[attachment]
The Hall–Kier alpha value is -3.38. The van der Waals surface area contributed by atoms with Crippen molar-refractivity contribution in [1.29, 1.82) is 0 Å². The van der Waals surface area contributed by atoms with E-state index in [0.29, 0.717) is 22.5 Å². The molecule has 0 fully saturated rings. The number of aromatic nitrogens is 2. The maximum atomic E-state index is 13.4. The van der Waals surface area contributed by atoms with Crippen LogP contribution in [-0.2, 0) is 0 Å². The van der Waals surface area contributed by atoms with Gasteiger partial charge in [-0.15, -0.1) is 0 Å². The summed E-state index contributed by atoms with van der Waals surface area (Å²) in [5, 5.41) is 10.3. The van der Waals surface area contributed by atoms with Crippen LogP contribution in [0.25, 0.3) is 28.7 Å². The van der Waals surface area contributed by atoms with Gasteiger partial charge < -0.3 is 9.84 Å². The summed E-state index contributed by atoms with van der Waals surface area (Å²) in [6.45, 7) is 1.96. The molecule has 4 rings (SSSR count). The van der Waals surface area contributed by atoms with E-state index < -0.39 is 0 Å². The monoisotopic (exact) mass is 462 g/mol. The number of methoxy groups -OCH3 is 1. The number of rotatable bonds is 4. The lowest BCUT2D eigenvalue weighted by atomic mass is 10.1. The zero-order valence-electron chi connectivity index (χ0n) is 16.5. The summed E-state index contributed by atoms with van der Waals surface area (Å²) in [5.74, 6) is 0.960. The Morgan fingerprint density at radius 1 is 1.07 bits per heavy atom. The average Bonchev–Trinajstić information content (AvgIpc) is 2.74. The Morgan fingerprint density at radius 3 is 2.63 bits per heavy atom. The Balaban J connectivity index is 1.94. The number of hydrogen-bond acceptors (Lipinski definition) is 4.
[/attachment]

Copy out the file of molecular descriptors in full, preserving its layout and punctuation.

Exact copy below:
The Hall–Kier alpha value is -3.38. The van der Waals surface area contributed by atoms with Crippen molar-refractivity contribution in [1.29, 1.82) is 0 Å². The van der Waals surface area contributed by atoms with E-state index in [0.29, 0.717) is 22.5 Å². The molecule has 0 fully saturated rings. The number of aromatic nitrogens is 2. The maximum atomic E-state index is 13.4. The van der Waals surface area contributed by atoms with Crippen LogP contribution in [-0.2, 0) is 0 Å². The van der Waals surface area contributed by atoms with Gasteiger partial charge in [-0.15, -0.1) is 0 Å². The summed E-state index contributed by atoms with van der Waals surface area (Å²) in [5, 5.41) is 10.3. The van der Waals surface area contributed by atoms with Crippen LogP contribution in [0.25, 0.3) is 28.7 Å². The van der Waals surface area contributed by atoms with Gasteiger partial charge < -0.3 is 9.84 Å². The summed E-state index contributed by atoms with van der Waals surface area (Å²) in [6.45, 7) is 1.96. The molecule has 4 rings (SSSR count). The van der Waals surface area contributed by atoms with E-state index < -0.39 is 0 Å². The monoisotopic (exact) mass is 462 g/mol. The number of methoxy groups -OCH3 is 1. The number of rotatable bonds is 4. The lowest BCUT2D eigenvalue weighted by atomic mass is 10.1. The zero-order valence-electron chi connectivity index (χ0n) is 16.5. The summed E-state index contributed by atoms with van der Waals surface area (Å²) in [5.74, 6) is 0.960. The Morgan fingerprint density at radius 1 is 1.07 bits per heavy atom. The average Bonchev–Trinajstić information content (AvgIpc) is 2.74. The Morgan fingerprint density at radius 3 is 2.63 bits per heavy atom. The Balaban J connectivity index is 1.94. The number of hydrogen-bond acceptors (Lipinski definition) is 4.